Ryan of Penn State is in the early stages, kind of like how Grant and Jason felt the first season. He seems to have his own take on what hauntings are and a very in depth understanding of people's mental states and emotions. I don't think we've ever seen Jason and Grant interview someone who was terribly overcome with fear, except perhaps the lady with the noises in her attic and the faucet turning on, but even she seems pretty reasonable. Ryan, however, has a way of falling into a setting and the folks around him just crumble. I'm not sure if it's his approach which will be spiritual and mystical or if it's that he chooses cases that show signs of bad family dynamics and sometimes mental illness. It certainly makes for a moody atmosphere, but more like an episode of "A Haunting." I think his assets are that he's great at getting people in to help, whether they're psychic, demonologists, or counselors. He understands the emotional aspects of hauntings and the need for people to feel resolution. He also does a great job of interviewing past residents, checking on the history of the place, and considering all these elements. His weaknesses, I believe, are simply experience and open-mindedness. He seems to truly believe that burying coins in the corners of a property might help make things better. I'm not sure what book of sorcery that comes from, but it should be hocum to most serious folks in the field.
Zak. What can I say? I find him highly entertaining. It's a huge family watching night when he's on "Ghost Adventures" because we honestly keep hoping he'll fall through a floorboard. Zak isn't a real ghost hunter. He's a publicity hound and perhaps a budding hopeful documentarian, but he's certainly showing no signs of learning about the field. Sometimes the things he says about equipment and what ghosts are or aren't is hilarious. He's rather misinformed. I have to admit, though, that he's onto something with his taunting and anger and fear. Emotions really do seem to stir things up. Go ghost hunting on a night when you're grieving or just had a fight. Or ladies, you know what time you should ghost hunt--when you're most vulnerable emotionally...It's true. Stirring things up produces results. He's in this for an assembly line of sounds and reactions. What he's doing, as mortifying as it is (like taunting a man who hung himself with a rope), can get results. If you're not interested in the preservation of humanity past the physical state, go for it, Zak. If you have respect for even the confused and perhaps angry who have passed on, you don't want to watch his show. Zak's assets are that he's got equipment and he's got access to interesting places and he uses emotional techniques to drive things into the open. Zak's weaknessses are that he's not a real ghost hunter, he's very disrespectful, and if I have to hear "dude" from a 30-something-year-old man in baggy pants again, I'm going to scream.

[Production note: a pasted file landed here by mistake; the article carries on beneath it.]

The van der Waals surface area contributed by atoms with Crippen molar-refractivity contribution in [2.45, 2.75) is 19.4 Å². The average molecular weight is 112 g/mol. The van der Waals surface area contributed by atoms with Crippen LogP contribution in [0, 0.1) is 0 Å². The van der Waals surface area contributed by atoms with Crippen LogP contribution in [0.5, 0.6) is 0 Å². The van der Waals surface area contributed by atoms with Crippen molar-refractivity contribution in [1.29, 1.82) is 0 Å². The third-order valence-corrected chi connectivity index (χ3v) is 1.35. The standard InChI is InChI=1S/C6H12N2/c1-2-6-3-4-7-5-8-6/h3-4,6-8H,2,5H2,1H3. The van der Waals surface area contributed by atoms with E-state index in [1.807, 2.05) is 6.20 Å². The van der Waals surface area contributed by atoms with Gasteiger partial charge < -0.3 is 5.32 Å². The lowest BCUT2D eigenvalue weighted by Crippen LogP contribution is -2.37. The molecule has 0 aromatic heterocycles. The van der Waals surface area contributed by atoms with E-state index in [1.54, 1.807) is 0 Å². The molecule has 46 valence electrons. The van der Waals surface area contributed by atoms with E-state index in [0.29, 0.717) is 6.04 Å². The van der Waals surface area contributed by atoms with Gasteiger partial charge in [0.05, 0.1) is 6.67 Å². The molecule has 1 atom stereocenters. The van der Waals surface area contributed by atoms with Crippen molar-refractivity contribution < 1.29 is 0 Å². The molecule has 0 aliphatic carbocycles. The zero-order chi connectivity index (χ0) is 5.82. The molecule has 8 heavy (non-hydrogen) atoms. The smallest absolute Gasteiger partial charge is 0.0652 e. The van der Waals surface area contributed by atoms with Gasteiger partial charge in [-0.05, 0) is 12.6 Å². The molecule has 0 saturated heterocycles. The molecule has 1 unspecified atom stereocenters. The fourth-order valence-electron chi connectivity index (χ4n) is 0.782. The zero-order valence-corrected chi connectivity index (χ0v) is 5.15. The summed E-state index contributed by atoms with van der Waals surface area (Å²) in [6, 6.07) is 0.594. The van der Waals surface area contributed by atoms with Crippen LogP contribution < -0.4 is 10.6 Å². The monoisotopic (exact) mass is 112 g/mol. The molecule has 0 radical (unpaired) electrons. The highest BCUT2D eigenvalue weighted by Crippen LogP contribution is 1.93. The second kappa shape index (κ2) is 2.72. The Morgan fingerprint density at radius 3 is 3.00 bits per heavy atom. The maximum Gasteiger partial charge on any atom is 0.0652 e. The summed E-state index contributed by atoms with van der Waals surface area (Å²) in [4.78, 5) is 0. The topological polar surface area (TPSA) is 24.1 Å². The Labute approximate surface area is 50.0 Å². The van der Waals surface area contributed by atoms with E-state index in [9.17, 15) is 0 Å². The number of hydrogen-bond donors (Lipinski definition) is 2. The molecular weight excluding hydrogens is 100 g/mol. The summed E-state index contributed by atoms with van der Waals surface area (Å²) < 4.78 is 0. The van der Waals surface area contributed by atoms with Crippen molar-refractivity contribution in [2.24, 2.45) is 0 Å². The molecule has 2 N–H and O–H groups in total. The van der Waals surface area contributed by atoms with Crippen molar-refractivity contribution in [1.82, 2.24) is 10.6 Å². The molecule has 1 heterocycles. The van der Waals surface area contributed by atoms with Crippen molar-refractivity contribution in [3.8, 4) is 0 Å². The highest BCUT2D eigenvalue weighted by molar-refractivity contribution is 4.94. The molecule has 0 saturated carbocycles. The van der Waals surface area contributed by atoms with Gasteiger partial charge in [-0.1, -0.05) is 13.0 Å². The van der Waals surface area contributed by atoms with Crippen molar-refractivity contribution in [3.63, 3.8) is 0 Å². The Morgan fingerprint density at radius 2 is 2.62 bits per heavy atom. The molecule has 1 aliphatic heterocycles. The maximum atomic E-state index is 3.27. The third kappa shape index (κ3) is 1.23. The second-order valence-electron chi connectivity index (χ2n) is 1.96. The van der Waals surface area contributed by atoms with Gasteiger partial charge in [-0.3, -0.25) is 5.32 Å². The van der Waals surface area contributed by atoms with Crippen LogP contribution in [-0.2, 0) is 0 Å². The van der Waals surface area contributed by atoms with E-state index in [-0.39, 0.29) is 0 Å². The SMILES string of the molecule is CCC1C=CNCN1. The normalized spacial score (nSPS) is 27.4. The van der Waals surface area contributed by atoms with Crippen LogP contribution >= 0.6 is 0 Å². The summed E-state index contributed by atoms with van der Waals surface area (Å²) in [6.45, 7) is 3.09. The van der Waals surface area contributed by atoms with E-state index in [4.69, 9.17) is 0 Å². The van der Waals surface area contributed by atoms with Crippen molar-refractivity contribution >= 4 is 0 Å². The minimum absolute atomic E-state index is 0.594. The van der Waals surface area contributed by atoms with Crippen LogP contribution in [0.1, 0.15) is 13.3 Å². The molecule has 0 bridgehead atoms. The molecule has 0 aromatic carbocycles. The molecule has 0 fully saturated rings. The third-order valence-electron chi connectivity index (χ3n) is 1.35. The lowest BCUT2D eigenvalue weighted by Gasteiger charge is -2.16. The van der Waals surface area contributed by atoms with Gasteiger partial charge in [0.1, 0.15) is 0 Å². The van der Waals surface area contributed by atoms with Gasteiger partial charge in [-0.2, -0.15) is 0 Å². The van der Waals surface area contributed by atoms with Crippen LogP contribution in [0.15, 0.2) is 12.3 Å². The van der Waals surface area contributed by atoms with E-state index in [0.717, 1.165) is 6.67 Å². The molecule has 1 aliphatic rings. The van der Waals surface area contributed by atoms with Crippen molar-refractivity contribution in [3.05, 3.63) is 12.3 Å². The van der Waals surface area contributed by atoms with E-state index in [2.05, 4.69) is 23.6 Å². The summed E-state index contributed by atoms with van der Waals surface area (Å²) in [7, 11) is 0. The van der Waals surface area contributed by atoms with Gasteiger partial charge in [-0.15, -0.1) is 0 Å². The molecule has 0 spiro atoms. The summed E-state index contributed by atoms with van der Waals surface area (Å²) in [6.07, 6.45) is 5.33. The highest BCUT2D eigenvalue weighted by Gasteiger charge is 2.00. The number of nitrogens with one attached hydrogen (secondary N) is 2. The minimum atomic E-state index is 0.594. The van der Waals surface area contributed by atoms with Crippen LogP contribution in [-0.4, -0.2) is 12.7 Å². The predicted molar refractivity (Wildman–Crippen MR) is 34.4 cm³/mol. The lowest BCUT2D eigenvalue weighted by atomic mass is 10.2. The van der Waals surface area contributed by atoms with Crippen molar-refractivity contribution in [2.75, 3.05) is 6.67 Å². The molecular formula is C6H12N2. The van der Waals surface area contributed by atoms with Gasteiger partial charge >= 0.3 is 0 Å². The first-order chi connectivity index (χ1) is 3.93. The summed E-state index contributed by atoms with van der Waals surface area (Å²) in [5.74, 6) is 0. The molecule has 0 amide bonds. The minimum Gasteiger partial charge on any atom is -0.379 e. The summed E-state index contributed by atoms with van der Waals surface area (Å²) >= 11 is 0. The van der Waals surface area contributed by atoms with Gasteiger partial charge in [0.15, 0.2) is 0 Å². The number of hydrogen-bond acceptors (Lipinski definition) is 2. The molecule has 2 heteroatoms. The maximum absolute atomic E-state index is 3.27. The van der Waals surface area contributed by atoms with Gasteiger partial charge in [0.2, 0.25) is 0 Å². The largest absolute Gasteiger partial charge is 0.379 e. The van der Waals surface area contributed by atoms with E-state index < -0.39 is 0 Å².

There's good and there's bad in all the ghost hunters that are out in the public's eyes. I know people who swear by Ryan's techniques or think Zak is the next coming in ghost hunting, but I must admit my admiration is with Jason and Grant, and newly earned by Robb. After this past season of "Ghost Hunters International" I feel that the team's base not only has chemistry, but Robb and Joe have this kind of sensitivity that attracts stuff like Jason and Grant. I'd like to see Joe and Robb teamed up more often together. I think they'll be the next dynamic duo.
It's level heads, intelligence, skepticism, and respect that will win us over. Keep it up GH and set the standards for researchers in the field.